A game about making paperclips has gone viral, and it’s a sly nod to a famous thought experiment about the potential dangers of artificial intelligence.
The game, as described by Business Insider’s Matt Weinberger (one of the many staffers at Business Insider, myself included, who have become quickly addicted) is fairly straightforward: You are in charge of making as many paperclips as possible. As you progress and sell paperclips, you unlock various upgrades that make the process of paperclip-making ever more efficient and automated, until the game is basically playing itself.
The idea of an ever-more efficient automated paperclip factory has a history in the world of philosophers and futurists contemplating the dangers and possibilities of a “technological singularity” in which artificially intelligent machines rapidly outpace human abilities.
In 2003, Oxford University philosopher Nick Bostrom published a paper titled “Ethical Issues in Advanced Artificial Intelligence,” in which he discusses what could happen if humanity creates a “superintelligent” machine capable of quickly improving itself.
The paper discusses some of the pluses and minuses of such an entity. On the plus side, a benevolent superintelligent machine would be able to solve all of humanity’s problems, potentially ushering in a utopian golden age of health and prosperity for all. On the minus side, a malevolent superintelligence would be able to crush our species more efficiently than we could remove an ant-hill.
While the latter scenario has been explored innumerable times in science fiction — “Terminator,” “The Matrix,” and Harlan Ellison’s classic “I Have No Mouth And I Must Scream” to name a few — one of Bostrom’s key insights in the paper is that a superintelligence wouldn’t have to be actively opposed to humanity to present an existential risk. Instead, a superintelligence with a very un-humanlike psyche and poorly-defined goals might not realise that it’s causing immesurable harm to its creators.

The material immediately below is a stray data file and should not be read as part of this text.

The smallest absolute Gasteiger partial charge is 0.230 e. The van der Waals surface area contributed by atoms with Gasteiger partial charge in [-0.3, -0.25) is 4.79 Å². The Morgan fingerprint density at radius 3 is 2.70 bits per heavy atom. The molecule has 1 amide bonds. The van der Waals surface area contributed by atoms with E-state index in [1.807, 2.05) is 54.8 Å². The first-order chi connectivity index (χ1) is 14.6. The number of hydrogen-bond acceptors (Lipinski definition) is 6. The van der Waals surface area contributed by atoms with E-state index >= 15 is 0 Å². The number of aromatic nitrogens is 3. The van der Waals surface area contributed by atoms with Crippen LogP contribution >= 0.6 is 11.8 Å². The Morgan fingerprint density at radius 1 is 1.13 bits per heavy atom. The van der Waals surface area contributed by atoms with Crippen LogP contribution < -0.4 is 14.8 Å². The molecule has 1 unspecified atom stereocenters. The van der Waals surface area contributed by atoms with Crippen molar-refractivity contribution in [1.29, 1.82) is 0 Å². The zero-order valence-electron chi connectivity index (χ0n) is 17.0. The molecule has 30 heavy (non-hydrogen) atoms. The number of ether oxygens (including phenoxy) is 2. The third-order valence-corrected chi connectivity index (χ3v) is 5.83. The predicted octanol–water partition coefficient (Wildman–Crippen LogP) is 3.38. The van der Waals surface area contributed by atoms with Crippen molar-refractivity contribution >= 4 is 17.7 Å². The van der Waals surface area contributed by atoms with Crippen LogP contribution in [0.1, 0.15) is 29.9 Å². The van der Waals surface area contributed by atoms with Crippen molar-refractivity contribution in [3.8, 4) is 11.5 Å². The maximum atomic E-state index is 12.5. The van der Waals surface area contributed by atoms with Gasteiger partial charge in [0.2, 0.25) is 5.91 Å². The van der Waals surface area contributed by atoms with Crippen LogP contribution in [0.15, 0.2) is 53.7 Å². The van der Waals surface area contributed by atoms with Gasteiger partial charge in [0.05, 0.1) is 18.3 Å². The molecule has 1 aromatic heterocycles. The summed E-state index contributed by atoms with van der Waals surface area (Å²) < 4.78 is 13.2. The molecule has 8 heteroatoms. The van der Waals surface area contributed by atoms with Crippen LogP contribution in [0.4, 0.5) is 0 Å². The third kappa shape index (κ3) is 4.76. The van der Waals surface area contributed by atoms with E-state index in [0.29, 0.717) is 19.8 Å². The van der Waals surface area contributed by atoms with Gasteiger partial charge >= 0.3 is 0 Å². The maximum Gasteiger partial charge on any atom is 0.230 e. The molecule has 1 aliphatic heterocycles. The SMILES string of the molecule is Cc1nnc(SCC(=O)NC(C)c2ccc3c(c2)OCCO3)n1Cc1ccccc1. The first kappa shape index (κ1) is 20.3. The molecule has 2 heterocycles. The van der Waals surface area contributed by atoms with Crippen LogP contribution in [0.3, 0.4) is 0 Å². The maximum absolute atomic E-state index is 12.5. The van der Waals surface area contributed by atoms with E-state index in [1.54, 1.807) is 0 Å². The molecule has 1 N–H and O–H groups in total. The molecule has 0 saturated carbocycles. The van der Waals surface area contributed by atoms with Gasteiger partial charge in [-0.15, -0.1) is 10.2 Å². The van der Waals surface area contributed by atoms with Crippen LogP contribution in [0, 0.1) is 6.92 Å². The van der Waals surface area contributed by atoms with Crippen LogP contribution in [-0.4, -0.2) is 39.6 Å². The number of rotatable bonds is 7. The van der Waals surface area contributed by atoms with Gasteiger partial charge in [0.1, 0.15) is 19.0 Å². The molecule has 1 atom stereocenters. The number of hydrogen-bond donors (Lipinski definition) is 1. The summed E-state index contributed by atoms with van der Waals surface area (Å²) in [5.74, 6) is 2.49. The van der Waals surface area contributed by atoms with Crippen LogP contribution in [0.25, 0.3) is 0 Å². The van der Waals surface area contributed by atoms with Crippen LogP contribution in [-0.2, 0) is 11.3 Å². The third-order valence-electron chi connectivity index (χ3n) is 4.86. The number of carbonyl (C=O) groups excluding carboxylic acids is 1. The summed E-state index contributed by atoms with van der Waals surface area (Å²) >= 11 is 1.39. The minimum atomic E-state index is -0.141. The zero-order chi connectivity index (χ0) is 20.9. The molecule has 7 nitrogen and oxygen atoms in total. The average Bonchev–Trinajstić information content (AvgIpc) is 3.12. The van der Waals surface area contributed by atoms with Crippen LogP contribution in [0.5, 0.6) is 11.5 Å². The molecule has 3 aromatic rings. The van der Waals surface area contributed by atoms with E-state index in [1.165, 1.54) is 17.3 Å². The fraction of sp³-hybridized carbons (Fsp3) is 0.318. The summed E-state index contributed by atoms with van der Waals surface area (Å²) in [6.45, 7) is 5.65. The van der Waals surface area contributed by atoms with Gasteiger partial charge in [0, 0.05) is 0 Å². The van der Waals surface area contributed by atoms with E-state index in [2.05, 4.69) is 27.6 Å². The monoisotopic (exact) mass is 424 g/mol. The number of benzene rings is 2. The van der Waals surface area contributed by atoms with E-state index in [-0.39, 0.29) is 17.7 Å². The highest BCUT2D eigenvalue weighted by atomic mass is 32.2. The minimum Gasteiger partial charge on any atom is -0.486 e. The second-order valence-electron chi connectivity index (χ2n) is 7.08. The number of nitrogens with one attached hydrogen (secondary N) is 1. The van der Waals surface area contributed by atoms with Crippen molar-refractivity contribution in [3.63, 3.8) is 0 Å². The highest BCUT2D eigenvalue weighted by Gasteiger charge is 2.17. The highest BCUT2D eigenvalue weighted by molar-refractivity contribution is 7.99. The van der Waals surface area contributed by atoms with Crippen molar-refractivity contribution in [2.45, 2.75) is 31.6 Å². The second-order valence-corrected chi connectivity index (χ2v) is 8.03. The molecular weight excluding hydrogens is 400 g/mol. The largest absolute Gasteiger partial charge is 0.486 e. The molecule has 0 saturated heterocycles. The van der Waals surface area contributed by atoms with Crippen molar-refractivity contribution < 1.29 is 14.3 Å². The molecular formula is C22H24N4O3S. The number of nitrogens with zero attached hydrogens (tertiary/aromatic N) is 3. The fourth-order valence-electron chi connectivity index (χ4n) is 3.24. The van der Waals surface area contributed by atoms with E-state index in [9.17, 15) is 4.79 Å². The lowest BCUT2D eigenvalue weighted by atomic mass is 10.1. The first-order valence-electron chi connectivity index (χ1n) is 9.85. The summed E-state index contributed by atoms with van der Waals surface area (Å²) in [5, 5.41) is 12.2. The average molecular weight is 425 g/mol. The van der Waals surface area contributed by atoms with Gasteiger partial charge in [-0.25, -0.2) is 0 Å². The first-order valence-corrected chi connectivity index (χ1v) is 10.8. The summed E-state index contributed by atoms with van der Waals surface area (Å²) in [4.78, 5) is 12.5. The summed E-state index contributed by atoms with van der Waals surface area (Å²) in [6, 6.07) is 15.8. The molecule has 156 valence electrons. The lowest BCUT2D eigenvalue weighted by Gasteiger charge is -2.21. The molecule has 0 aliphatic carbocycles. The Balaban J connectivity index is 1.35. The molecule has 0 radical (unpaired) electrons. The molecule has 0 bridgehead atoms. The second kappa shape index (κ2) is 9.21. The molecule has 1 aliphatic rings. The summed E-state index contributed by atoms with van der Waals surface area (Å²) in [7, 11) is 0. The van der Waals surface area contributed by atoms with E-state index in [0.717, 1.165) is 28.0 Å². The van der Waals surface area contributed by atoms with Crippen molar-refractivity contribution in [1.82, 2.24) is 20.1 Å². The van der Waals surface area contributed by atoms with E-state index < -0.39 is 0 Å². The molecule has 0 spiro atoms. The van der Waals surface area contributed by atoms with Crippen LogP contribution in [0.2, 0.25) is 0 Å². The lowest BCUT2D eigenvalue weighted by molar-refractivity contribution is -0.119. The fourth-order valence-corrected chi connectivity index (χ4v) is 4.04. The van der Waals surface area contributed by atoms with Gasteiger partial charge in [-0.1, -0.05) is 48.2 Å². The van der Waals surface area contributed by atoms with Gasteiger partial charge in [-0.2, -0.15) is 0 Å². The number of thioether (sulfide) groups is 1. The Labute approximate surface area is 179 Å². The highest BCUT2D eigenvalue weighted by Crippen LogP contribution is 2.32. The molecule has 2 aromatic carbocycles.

This brings us back to our friendly browser game. The example Bostrom gives of a non-malevolent but still extinction-causing superintelligence is none other than a relentlessly self-improving paperclip maker that lacks an explicit overarching sense of being pro-human (emphasis ours):
“The risks in developing superintelligence include the risk of failure to give it the supergoal of philanthropy… Another way for it to happen is that a well-meaning team of programmers make a big mistake in designing its goal system. This could result, to return to the earlier example, in a superintelligence whose top goal is the manufacturing of paperclips, with the consequence that it starts transforming first all of earth and then increasing portions of space into paperclip manufacturing facilities… We need to be careful about what we wish for from a superintelligence, because we might get it.”
So, while you’re having fun improving your browser-based paperclip enterprise, remember that you’re essentially simulating the total extinction and eradication of humanity and everything it’s ever created. Enjoy!
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